He produced a map of the world, and on it pointed out the vast extent of the dominions of Philip II. Thereupon Masuda asked him how it was so many countries had been brought to acknowledge the sway of a single man…. “Our Kings,” said this outspoken seaman, “begin by sending into the countries they wish to conquer religieux who induce the people to embrace our religion, and when they have made considerable progress, troops are sent who combine with the new Christians, and then our Kings have not much trouble in accomplishing the rest."[44]

As Spain and Portugal were at this time both subject to Philip II, the Portuguese also suffered from the suspicions engendered by this speech. Moreover, the Dutch, who were at war with Spain, began to trade with Japan, and to tell all they knew against Jesuits, Dominicans, Franciscans, and Papists generally. A breezy Elizabethan sea captain, Will Adams, was wrecked in Japan, and on being interrogated naturally gave a good British account of the authors of the Armada. As the Japanese had by this time mastered the use and manufacture of fire-arms, they began to think that they had nothing more to learn from Christian nations.

Meanwhile, a succession of three great men—Nobunaga, Hideyoshi, and Iyeyasu—had succeeded in unifying Japan, destroying the quasi-independence of the feudal nobles, and establishing that reign of internal peace which lasted until the Restoration—period of nearly two and a half centuries. It was possible, therefore, for the Central Government to enforce whatever policy it chose to adopt with regard to the foreigners and their religion. The Jesuits and the Friars between them had made a considerable number of converts in Japan, probably about 300,000. Most of these were in the island of Kyushu, the last region to be subdued by Hideyoshi. They tended to disloyalty, not only on account of their Christianity, but also on account of their geographical position. It was in this region that the revolt against the Shogun began in 1867, and Satsuma, the chief clan in the island of Kyushu, has had great power in the Government ever since the Restoration, except during its rebellion of 1877. It is hard to disentangle what belongs to Christianity and what to mere hostility to the Central Government in the movements of the sixteenth and seventeenth centuries. However that may be, Iyeyasu decided to persecute the Christians vigorously, if possible without losing the foreign trade. His successors were even more anti-Christian and less anxious for trade. After an abortive revolt in 1637, Christianity was stamped out, and foreign trade was prohibited in the most vigorous terms:—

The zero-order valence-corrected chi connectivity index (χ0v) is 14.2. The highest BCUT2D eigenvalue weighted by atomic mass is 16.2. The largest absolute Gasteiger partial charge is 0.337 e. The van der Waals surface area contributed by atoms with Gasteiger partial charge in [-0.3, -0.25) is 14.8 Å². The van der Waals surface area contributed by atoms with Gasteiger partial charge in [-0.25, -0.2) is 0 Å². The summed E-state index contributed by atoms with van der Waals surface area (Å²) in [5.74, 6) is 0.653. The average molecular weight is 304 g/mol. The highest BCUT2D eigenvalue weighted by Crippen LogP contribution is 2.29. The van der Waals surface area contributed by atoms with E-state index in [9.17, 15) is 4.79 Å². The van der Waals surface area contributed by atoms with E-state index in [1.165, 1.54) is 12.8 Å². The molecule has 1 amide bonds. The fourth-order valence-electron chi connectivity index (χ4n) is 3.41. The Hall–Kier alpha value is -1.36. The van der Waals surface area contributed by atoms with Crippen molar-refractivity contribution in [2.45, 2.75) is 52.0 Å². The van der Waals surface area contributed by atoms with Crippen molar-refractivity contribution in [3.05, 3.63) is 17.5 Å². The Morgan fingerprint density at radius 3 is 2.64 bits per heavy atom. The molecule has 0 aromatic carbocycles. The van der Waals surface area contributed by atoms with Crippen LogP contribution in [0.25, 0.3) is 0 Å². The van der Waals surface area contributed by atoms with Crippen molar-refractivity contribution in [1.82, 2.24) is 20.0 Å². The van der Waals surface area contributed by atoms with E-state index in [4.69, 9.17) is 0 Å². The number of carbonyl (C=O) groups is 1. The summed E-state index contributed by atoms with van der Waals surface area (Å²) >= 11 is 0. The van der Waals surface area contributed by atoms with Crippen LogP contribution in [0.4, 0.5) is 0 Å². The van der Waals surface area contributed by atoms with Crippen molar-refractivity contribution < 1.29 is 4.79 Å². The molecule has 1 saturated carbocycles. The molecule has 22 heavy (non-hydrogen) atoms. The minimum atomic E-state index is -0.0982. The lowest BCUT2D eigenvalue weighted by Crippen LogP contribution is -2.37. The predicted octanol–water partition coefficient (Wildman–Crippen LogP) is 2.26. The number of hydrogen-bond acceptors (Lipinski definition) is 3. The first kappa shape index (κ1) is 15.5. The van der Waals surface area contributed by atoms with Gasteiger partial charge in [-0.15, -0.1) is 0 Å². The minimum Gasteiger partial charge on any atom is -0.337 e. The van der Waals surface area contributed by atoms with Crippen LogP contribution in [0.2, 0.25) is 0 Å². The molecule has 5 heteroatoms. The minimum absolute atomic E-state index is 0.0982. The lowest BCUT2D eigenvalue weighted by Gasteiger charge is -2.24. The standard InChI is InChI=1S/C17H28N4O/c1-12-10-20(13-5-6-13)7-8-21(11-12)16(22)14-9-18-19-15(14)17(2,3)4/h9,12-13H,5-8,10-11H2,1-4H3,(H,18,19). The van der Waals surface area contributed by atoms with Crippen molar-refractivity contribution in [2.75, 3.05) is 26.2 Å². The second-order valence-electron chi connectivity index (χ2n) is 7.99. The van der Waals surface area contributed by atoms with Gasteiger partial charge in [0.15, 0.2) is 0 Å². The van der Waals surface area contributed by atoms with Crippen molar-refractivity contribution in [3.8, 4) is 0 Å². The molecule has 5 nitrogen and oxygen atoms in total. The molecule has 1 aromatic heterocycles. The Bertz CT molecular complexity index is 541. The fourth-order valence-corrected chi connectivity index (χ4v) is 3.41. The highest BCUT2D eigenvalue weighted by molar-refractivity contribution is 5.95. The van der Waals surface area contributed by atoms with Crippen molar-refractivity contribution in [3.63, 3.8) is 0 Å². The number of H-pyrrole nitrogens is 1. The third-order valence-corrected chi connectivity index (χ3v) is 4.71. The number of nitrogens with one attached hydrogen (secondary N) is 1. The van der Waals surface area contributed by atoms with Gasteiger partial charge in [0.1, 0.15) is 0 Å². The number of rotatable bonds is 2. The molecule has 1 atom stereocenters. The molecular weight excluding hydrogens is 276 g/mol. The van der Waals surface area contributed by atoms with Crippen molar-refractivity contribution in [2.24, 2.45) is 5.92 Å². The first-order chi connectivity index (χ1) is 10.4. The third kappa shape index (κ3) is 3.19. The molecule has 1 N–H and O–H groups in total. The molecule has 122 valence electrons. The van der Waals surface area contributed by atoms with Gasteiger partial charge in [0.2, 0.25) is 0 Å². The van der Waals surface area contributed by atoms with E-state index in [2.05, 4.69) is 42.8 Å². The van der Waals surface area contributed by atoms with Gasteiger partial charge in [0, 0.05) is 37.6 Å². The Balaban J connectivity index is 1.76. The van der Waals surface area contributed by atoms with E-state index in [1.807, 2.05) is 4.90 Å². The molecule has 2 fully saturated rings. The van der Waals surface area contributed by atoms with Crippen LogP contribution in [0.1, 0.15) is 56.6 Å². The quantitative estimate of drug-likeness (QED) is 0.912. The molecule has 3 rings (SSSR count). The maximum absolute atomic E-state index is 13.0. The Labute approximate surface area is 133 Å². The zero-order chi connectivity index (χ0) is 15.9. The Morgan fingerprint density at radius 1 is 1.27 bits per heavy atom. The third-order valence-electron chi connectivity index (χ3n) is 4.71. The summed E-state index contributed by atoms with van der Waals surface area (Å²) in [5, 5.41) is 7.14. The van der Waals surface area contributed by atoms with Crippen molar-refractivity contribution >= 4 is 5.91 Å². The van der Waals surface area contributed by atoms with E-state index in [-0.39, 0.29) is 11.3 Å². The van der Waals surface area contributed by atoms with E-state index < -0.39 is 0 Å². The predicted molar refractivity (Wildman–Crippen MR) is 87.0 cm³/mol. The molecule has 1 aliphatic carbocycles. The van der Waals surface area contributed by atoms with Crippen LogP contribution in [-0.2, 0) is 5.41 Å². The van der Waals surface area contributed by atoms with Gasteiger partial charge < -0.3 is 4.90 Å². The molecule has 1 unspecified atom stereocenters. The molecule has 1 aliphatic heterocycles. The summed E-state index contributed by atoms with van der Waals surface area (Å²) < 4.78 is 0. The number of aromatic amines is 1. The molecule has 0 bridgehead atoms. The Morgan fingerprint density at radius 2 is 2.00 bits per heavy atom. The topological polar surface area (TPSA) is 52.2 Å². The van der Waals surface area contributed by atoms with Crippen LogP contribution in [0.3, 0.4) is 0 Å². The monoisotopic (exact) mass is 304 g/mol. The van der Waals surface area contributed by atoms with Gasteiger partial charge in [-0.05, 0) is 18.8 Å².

So long as the sun warms the earth, let no Christian be so bold as to come to Japan, and let all know that if King Philip himself, or even the very God of the Christians, or the great Shaka contravene this prohibition, they shall pay for it with their heads.[45]